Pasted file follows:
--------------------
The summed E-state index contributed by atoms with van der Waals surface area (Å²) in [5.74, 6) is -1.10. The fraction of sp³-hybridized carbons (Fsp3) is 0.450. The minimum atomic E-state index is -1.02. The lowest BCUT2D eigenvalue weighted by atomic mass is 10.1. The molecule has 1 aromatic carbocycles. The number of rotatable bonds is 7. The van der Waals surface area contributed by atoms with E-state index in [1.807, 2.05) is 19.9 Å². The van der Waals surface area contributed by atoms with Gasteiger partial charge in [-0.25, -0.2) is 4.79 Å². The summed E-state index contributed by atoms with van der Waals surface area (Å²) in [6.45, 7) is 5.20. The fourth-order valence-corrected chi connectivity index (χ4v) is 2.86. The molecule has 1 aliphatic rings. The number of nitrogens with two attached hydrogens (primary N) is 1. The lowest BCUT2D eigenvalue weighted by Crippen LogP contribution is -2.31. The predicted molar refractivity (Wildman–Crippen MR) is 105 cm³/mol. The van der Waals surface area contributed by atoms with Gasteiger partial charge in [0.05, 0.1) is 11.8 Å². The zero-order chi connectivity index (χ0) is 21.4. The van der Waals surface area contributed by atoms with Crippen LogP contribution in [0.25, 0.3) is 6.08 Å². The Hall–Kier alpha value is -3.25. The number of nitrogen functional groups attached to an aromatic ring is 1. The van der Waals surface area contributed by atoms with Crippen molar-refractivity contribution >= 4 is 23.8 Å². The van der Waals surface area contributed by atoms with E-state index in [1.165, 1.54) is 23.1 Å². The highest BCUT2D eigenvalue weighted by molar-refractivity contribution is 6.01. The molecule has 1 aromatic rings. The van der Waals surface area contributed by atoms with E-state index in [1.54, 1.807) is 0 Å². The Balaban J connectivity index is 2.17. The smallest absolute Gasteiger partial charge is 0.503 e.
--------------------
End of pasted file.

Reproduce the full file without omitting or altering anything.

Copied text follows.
The summed E-state index contributed by atoms with van der Waals surface area (Å²) in [5.74, 6) is -1.10. The fraction of sp³-hybridized carbons (Fsp3) is 0.450. The minimum atomic E-state index is -1.02. The lowest BCUT2D eigenvalue weighted by atomic mass is 10.1. The molecule has 1 aromatic carbocycles. The number of rotatable bonds is 7. The van der Waals surface area contributed by atoms with E-state index in [1.807, 2.05) is 19.9 Å². The van der Waals surface area contributed by atoms with Gasteiger partial charge in [-0.25, -0.2) is 4.79 Å². The summed E-state index contributed by atoms with van der Waals surface area (Å²) in [6.45, 7) is 5.20. The fourth-order valence-corrected chi connectivity index (χ4v) is 2.86. The molecule has 1 aliphatic rings. The number of nitrogens with two attached hydrogens (primary N) is 1. The lowest BCUT2D eigenvalue weighted by Crippen LogP contribution is -2.31. The predicted molar refractivity (Wildman–Crippen MR) is 105 cm³/mol. The van der Waals surface area contributed by atoms with Gasteiger partial charge in [0.05, 0.1) is 11.8 Å². The zero-order chi connectivity index (χ0) is 21.4. The van der Waals surface area contributed by atoms with Crippen LogP contribution in [0.25, 0.3) is 6.08 Å². The Hall–Kier alpha value is -3.25. The number of nitrogen functional groups attached to an aromatic ring is 1. The van der Waals surface area contributed by atoms with Crippen molar-refractivity contribution >= 4 is 23.8 Å². The van der Waals surface area contributed by atoms with E-state index in [1.165, 1.54) is 23.1 Å². The highest BCUT2D eigenvalue weighted by molar-refractivity contribution is 6.01. The molecule has 1 aromatic rings. The van der Waals surface area contributed by atoms with E-state index in [1.54, 1.807) is 0 Å². The Balaban J connectivity index is 2.17. The smallest absolute Gasteiger partial charge is 0.503 e.